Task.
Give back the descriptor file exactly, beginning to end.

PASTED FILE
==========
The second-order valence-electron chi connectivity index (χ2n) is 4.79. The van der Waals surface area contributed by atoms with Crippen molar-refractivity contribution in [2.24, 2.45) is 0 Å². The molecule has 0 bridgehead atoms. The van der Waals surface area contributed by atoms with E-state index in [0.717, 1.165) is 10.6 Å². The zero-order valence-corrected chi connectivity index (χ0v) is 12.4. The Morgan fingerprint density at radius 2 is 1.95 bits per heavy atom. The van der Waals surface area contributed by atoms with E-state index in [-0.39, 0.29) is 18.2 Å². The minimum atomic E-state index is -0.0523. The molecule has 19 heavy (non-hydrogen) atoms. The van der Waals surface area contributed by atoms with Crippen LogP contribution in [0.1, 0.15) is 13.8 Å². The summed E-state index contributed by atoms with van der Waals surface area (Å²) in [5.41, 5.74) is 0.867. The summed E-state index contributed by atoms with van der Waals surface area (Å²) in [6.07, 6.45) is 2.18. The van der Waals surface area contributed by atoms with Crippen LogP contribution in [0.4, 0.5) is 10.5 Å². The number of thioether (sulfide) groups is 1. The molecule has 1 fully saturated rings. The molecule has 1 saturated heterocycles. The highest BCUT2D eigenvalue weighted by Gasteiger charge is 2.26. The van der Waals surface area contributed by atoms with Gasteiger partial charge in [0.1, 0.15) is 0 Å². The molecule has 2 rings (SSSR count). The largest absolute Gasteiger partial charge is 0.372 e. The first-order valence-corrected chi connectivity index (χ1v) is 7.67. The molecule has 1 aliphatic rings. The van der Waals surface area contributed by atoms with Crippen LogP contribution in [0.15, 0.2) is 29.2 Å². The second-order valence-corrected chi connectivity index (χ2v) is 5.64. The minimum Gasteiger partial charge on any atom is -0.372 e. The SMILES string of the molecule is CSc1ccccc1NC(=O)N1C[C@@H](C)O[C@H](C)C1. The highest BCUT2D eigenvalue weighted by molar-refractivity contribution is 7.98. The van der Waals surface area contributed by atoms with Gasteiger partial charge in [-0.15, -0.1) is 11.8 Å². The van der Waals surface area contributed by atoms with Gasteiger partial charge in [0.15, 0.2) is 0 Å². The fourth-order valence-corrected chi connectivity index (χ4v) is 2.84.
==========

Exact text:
The second-order valence-electron chi connectivity index (χ2n) is 4.79. The van der Waals surface area contributed by atoms with Crippen molar-refractivity contribution in [2.24, 2.45) is 0 Å². The molecule has 0 bridgehead atoms. The van der Waals surface area contributed by atoms with E-state index in [0.717, 1.165) is 10.6 Å². The zero-order valence-corrected chi connectivity index (χ0v) is 12.4. The Morgan fingerprint density at radius 2 is 1.95 bits per heavy atom. The van der Waals surface area contributed by atoms with E-state index in [-0.39, 0.29) is 18.2 Å². The minimum atomic E-state index is -0.0523. The molecule has 19 heavy (non-hydrogen) atoms. The van der Waals surface area contributed by atoms with Crippen LogP contribution in [0.1, 0.15) is 13.8 Å². The summed E-state index contributed by atoms with van der Waals surface area (Å²) in [5.41, 5.74) is 0.867. The summed E-state index contributed by atoms with van der Waals surface area (Å²) in [6.07, 6.45) is 2.18. The van der Waals surface area contributed by atoms with Crippen LogP contribution in [0.4, 0.5) is 10.5 Å². The number of thioether (sulfide) groups is 1. The molecule has 1 fully saturated rings. The molecule has 1 saturated heterocycles. The highest BCUT2D eigenvalue weighted by Gasteiger charge is 2.26. The van der Waals surface area contributed by atoms with Gasteiger partial charge in [0.1, 0.15) is 0 Å². The molecule has 2 rings (SSSR count). The largest absolute Gasteiger partial charge is 0.372 e. The first-order valence-corrected chi connectivity index (χ1v) is 7.67. The molecule has 1 aliphatic rings. The van der Waals surface area contributed by atoms with Crippen LogP contribution in [0.15, 0.2) is 29.2 Å². The second-order valence-corrected chi connectivity index (χ2v) is 5.64. The minimum Gasteiger partial charge on any atom is -0.372 e. The SMILES string of the molecule is CSc1ccccc1NC(=O)N1C[C@@H](C)O[C@H](C)C1. The highest BCUT2D eigenvalue weighted by molar-refractivity contribution is 7.98. The van der Waals surface area contributed by atoms with Gasteiger partial charge in [-0.15, -0.1) is 11.8 Å². The van der Waals surface area contributed by atoms with Gasteiger partial charge in [0.15, 0.2) is 0 Å². The fourth-order valence-corrected chi connectivity index (χ4v) is 2.84.